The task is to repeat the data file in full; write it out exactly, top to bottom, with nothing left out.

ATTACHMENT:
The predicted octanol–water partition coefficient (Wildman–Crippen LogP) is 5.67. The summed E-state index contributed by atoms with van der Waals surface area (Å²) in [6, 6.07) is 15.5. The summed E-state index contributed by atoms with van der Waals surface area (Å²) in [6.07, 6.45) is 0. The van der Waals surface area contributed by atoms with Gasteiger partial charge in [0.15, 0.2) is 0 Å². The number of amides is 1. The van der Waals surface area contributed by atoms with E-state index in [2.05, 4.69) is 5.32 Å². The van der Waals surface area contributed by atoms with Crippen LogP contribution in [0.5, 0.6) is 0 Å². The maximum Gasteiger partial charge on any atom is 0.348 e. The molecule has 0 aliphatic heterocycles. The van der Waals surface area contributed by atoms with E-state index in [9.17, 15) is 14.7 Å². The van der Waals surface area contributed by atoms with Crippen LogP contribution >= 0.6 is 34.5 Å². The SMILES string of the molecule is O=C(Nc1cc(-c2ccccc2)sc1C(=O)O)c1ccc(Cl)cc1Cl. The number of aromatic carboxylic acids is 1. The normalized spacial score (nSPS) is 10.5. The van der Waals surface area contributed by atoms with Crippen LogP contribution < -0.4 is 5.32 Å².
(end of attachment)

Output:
The predicted octanol–water partition coefficient (Wildman–Crippen LogP) is 5.67. The summed E-state index contributed by atoms with van der Waals surface area (Å²) in [6, 6.07) is 15.5. The summed E-state index contributed by atoms with van der Waals surface area (Å²) in [6.07, 6.45) is 0. The van der Waals surface area contributed by atoms with Gasteiger partial charge in [0.15, 0.2) is 0 Å². The number of amides is 1. The van der Waals surface area contributed by atoms with E-state index in [2.05, 4.69) is 5.32 Å². The van der Waals surface area contributed by atoms with Crippen LogP contribution in [0.5, 0.6) is 0 Å². The maximum Gasteiger partial charge on any atom is 0.348 e. The molecule has 0 aliphatic heterocycles. The van der Waals surface area contributed by atoms with E-state index in [9.17, 15) is 14.7 Å². The van der Waals surface area contributed by atoms with Crippen LogP contribution >= 0.6 is 34.5 Å². The SMILES string of the molecule is O=C(Nc1cc(-c2ccccc2)sc1C(=O)O)c1ccc(Cl)cc1Cl. The number of aromatic carboxylic acids is 1. The normalized spacial score (nSPS) is 10.5. The van der Waals surface area contributed by atoms with Crippen LogP contribution < -0.4 is 5.32 Å².